An Overview of Positive and Negative Mode LCD Screens

Posted by Eric Hawkins on Nov 22nd 2017

Positive and Negative LCD Screens

LCD Screens are available in two options. Positive mode (dark letters on a light colored background) and negative mode (light colored letters on a darker background).

The photo below show a POSITIVE mode, STN yellow-green background with LED backlight

LCD POSITIVE mode, STN yellow-green background with LED backlight

The photo below show a NEGATIVE mode, OLED black background with Blue characters

LCD NEGATIVE mode, OLED black background with Blue characters

Positive mode is still more popular than negative mode, but negative mode is gaining ground and with the release of a new type of fluid technology called UWVD. UWVD is also known by BTN LCD screens. We believe that negative mode option will become even more popular as UWVD LCD technology moves into the main stream of LCD screens.

UWVD or Ultra-Wide Viewing Display Technology displays are a different approach to the older TN (Twisted Nematic), STN (Super Twisted Nematic) and FSTN (Film compensated Super Twisted Nematic) technologies. UWVD not only exceeds these technologies in contrast, but also offers a wider viewing angle.

Low power options for LCD screens

Negative mode LCD screens must have the backlight on to make the characters visible. This is true no matter if the display technology is TFT (Thin film transistor liquid crystal display), OLED (Organic Light-Emitting Diode), UWVD or monochrome. Backlights require much more power than the LCD modules. In fact, many times the backlight for the LCD screen display will require more power than all the other components combined.

This is a major consideration to take into account if your product is battery driven. If your product is battery powered and you need the negative mode LCD screen display, there are some options to help conserve power.

Dim the backlight after a few seconds of use. A dimmer LED backlight will require less current and will extend the life of the battery and the LEDs.

Turn off the backlight after a few seconds. This does not mean your product will shut off, just the backlight. This is very common with cell phones. The cell phone LCD screen will dim and then shut off even when you are talking on the phone.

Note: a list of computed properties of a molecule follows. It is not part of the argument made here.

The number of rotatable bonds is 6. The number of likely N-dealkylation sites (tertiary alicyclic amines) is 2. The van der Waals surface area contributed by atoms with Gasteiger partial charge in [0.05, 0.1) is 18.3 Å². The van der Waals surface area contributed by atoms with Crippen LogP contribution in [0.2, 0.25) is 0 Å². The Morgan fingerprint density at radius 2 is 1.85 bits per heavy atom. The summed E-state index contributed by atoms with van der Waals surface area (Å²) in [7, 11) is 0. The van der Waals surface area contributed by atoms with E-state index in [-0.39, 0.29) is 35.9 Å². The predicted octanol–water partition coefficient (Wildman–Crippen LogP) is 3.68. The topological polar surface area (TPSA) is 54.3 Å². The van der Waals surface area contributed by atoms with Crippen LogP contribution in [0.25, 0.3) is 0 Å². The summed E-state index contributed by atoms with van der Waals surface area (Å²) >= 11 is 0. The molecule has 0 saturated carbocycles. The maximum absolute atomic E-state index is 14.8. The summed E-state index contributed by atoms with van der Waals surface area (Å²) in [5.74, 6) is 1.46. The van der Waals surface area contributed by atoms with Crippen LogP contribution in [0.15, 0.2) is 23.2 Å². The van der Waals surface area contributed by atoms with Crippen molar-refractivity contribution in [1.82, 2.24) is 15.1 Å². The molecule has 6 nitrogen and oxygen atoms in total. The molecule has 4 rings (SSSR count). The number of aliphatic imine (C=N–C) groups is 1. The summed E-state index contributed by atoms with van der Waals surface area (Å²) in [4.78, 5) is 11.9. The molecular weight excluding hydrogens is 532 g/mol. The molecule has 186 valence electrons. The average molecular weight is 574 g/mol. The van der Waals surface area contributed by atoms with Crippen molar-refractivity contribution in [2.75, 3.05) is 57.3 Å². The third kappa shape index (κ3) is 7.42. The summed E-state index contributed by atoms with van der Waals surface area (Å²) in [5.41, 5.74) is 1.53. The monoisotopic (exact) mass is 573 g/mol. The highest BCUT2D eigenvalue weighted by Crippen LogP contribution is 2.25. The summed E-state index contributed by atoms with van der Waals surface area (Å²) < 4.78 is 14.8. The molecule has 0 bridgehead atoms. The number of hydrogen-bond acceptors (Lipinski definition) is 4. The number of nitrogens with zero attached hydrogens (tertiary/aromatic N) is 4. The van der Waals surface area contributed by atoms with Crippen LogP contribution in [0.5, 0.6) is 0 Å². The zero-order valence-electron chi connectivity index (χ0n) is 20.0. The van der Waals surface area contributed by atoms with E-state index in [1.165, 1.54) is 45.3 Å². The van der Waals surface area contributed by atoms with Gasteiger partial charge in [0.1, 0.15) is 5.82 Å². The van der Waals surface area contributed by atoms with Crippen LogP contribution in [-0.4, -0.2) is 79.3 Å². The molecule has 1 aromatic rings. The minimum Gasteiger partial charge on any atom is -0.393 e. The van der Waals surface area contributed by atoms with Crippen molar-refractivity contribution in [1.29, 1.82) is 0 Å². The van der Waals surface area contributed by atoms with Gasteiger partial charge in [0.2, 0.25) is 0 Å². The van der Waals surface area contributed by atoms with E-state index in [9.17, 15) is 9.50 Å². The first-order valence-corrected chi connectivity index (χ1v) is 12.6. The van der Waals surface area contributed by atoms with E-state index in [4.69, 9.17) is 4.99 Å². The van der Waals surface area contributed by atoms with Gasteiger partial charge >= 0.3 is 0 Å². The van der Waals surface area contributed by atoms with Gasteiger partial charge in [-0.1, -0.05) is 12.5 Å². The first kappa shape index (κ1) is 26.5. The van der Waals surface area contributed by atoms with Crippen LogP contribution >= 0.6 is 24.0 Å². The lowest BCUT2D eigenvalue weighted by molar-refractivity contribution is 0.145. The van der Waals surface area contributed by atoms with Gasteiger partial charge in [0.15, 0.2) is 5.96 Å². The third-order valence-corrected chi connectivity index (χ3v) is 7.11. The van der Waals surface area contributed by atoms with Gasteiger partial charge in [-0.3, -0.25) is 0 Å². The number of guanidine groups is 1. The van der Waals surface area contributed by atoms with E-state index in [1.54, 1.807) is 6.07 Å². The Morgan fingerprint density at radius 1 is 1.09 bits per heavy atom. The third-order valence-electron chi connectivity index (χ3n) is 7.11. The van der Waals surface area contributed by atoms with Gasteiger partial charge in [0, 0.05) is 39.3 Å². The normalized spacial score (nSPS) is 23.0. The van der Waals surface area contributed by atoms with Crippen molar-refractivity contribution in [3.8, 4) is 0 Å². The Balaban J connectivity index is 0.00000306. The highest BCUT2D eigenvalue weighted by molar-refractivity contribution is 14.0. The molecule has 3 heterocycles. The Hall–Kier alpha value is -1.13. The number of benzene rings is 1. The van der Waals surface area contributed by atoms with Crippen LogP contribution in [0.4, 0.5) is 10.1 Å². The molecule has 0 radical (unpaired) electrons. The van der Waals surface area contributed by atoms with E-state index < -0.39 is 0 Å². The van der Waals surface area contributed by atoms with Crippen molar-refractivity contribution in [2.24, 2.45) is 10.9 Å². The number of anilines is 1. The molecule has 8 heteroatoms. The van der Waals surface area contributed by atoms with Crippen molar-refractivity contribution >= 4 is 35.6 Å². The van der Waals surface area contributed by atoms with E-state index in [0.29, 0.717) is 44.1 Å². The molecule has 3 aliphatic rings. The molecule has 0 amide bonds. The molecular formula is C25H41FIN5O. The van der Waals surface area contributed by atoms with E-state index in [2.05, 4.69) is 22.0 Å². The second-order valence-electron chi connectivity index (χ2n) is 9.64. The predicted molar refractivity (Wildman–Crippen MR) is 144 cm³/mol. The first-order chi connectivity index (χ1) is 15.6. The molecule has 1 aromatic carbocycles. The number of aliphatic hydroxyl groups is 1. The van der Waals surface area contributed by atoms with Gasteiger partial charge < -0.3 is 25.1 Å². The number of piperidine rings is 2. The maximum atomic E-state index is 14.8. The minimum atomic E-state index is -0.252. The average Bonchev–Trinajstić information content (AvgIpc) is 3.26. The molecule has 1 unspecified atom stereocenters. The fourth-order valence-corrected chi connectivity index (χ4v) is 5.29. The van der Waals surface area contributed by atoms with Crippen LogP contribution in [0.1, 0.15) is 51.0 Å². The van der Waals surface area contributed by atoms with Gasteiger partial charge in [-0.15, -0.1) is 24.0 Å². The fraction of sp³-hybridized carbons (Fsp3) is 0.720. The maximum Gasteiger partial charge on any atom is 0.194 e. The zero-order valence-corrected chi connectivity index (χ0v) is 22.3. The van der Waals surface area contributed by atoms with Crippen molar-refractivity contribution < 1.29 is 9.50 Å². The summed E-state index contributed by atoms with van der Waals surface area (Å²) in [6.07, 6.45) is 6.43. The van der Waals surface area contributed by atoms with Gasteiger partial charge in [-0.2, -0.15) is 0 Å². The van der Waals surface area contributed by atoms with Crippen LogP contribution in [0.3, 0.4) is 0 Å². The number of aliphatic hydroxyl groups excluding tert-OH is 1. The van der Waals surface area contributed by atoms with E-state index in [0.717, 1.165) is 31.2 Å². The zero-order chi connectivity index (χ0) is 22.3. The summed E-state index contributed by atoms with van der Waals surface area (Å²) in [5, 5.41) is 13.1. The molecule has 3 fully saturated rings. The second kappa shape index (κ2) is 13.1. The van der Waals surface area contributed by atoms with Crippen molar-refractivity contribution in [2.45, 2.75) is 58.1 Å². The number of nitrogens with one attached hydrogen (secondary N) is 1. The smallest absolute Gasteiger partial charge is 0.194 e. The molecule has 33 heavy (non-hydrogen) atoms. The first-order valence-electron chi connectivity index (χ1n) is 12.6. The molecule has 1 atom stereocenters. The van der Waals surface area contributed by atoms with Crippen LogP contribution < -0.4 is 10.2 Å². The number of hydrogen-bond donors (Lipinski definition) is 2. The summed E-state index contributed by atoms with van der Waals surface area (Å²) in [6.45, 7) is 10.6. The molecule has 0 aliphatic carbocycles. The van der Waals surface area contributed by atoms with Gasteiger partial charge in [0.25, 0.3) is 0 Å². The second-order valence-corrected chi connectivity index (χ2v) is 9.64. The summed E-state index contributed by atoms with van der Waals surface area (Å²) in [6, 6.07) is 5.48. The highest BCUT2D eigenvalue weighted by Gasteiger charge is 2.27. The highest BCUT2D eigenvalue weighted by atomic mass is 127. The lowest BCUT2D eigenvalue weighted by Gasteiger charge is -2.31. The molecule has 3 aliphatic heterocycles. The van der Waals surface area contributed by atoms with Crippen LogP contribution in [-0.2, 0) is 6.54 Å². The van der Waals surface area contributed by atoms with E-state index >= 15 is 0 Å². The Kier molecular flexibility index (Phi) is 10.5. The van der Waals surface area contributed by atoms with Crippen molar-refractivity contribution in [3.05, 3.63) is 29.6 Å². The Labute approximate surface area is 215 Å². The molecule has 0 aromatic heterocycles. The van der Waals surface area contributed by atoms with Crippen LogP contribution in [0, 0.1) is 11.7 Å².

Reduce the size of the display. The larger the display, the larger your backlight will need to be to make it readable. The larger the backlight, the more power required. You see this is some of the larger smart phones. The displays are very clear and sharp, but need to be recharged much more frequently.

Hot Spots on LCD screens

The two most popular colors for negative mode LCD screens are blue and white. The colors have only been around for a few years. They tend to be a bit more expensive than other colors such as yellow/green, Red, orange and others.

One set back to the blue and white LED’s is that the half-life of these colors is around 14K hours. Remember, half-life is not when the backlight burns out, but when it is half as bright as when it was first turned on.

If your application requires the backlight to be on 24/7, you may want to select a different color.

Another drawback to the blue and white LED’s when used as a backlight is that they can create hot spots. Hot spots are areas where the brightness of the backlight can be seen through the LCD glass. This creates a polka dot pattern.

One solution to avoid hot spots when using blue or white is to look at the new UWVD LCD screens.